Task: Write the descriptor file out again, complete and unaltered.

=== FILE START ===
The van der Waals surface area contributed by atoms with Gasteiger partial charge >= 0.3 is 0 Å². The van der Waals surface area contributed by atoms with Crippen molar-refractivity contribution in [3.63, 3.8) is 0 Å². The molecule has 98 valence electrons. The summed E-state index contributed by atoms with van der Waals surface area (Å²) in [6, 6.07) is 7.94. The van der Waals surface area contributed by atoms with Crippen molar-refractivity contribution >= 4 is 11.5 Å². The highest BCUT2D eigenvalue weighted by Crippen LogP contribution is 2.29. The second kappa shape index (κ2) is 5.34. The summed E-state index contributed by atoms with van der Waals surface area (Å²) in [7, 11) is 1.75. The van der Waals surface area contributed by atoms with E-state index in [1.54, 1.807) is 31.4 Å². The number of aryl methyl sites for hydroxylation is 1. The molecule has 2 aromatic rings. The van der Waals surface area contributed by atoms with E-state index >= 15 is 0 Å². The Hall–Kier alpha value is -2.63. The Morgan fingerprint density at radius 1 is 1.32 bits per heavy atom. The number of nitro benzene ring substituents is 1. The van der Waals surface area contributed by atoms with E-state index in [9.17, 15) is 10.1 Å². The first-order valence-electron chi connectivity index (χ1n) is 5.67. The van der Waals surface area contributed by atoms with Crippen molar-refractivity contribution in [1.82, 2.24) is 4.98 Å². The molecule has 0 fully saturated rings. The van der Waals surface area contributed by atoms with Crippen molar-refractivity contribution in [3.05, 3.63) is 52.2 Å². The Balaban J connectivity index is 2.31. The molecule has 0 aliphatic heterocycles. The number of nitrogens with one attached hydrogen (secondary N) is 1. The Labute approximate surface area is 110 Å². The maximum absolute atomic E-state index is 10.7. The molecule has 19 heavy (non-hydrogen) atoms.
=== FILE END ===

The van der Waals surface area contributed by atoms with Gasteiger partial charge >= 0.3 is 0 Å². The van der Waals surface area contributed by atoms with Crippen molar-refractivity contribution in [3.63, 3.8) is 0 Å². The molecule has 98 valence electrons. The summed E-state index contributed by atoms with van der Waals surface area (Å²) in [6, 6.07) is 7.94. The van der Waals surface area contributed by atoms with Crippen molar-refractivity contribution >= 4 is 11.5 Å². The highest BCUT2D eigenvalue weighted by Crippen LogP contribution is 2.29. The second kappa shape index (κ2) is 5.34. The summed E-state index contributed by atoms with van der Waals surface area (Å²) in [7, 11) is 1.75. The van der Waals surface area contributed by atoms with E-state index in [1.54, 1.807) is 31.4 Å². The number of aryl methyl sites for hydroxylation is 1. The molecule has 2 aromatic rings. The van der Waals surface area contributed by atoms with E-state index >= 15 is 0 Å². The Hall–Kier alpha value is -2.63. The Morgan fingerprint density at radius 1 is 1.32 bits per heavy atom. The number of nitro benzene ring substituents is 1. The van der Waals surface area contributed by atoms with E-state index in [9.17, 15) is 10.1 Å². The first-order valence-electron chi connectivity index (χ1n) is 5.67. The van der Waals surface area contributed by atoms with Crippen molar-refractivity contribution in [1.82, 2.24) is 4.98 Å². The molecule has 0 fully saturated rings. The van der Waals surface area contributed by atoms with Crippen molar-refractivity contribution in [3.05, 3.63) is 52.2 Å². The Balaban J connectivity index is 2.31. The molecule has 0 aliphatic heterocycles. The number of nitrogens with one attached hydrogen (secondary N) is 1. The Labute approximate surface area is 110 Å². The maximum absolute atomic E-state index is 10.7. The molecule has 19 heavy (non-hydrogen) atoms.